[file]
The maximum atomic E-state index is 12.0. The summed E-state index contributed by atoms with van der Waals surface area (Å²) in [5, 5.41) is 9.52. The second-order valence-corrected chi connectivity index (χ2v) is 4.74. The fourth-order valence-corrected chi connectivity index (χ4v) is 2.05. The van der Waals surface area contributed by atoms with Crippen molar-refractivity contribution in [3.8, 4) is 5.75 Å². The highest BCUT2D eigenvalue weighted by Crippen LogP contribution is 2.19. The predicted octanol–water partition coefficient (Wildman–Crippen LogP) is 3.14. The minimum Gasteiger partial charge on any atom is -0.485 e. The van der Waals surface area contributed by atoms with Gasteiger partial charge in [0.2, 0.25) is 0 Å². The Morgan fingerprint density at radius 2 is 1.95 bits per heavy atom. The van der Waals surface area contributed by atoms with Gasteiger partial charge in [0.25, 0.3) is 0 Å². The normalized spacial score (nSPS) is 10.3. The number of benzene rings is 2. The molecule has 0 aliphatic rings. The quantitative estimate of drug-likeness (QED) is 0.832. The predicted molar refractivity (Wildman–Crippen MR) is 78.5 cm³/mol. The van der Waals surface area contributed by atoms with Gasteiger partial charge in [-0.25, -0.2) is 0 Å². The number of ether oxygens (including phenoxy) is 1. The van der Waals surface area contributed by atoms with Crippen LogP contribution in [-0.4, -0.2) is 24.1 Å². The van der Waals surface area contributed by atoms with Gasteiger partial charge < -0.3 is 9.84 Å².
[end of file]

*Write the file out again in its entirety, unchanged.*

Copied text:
The maximum atomic E-state index is 12.0. The summed E-state index contributed by atoms with van der Waals surface area (Å²) in [5, 5.41) is 9.52. The second-order valence-corrected chi connectivity index (χ2v) is 4.74. The fourth-order valence-corrected chi connectivity index (χ4v) is 2.05. The van der Waals surface area contributed by atoms with Crippen molar-refractivity contribution in [3.8, 4) is 5.75 Å². The highest BCUT2D eigenvalue weighted by Crippen LogP contribution is 2.19. The predicted octanol–water partition coefficient (Wildman–Crippen LogP) is 3.14. The minimum Gasteiger partial charge on any atom is -0.485 e. The van der Waals surface area contributed by atoms with Gasteiger partial charge in [0.2, 0.25) is 0 Å². The Morgan fingerprint density at radius 2 is 1.95 bits per heavy atom. The van der Waals surface area contributed by atoms with Gasteiger partial charge in [0.25, 0.3) is 0 Å². The normalized spacial score (nSPS) is 10.3. The number of benzene rings is 2. The molecule has 0 aliphatic rings. The quantitative estimate of drug-likeness (QED) is 0.832. The predicted molar refractivity (Wildman–Crippen MR) is 78.5 cm³/mol. The van der Waals surface area contributed by atoms with Gasteiger partial charge in [-0.25, -0.2) is 0 Å². The number of ether oxygens (including phenoxy) is 1. The van der Waals surface area contributed by atoms with Crippen LogP contribution in [-0.4, -0.2) is 24.1 Å². The van der Waals surface area contributed by atoms with Gasteiger partial charge < -0.3 is 9.84 Å².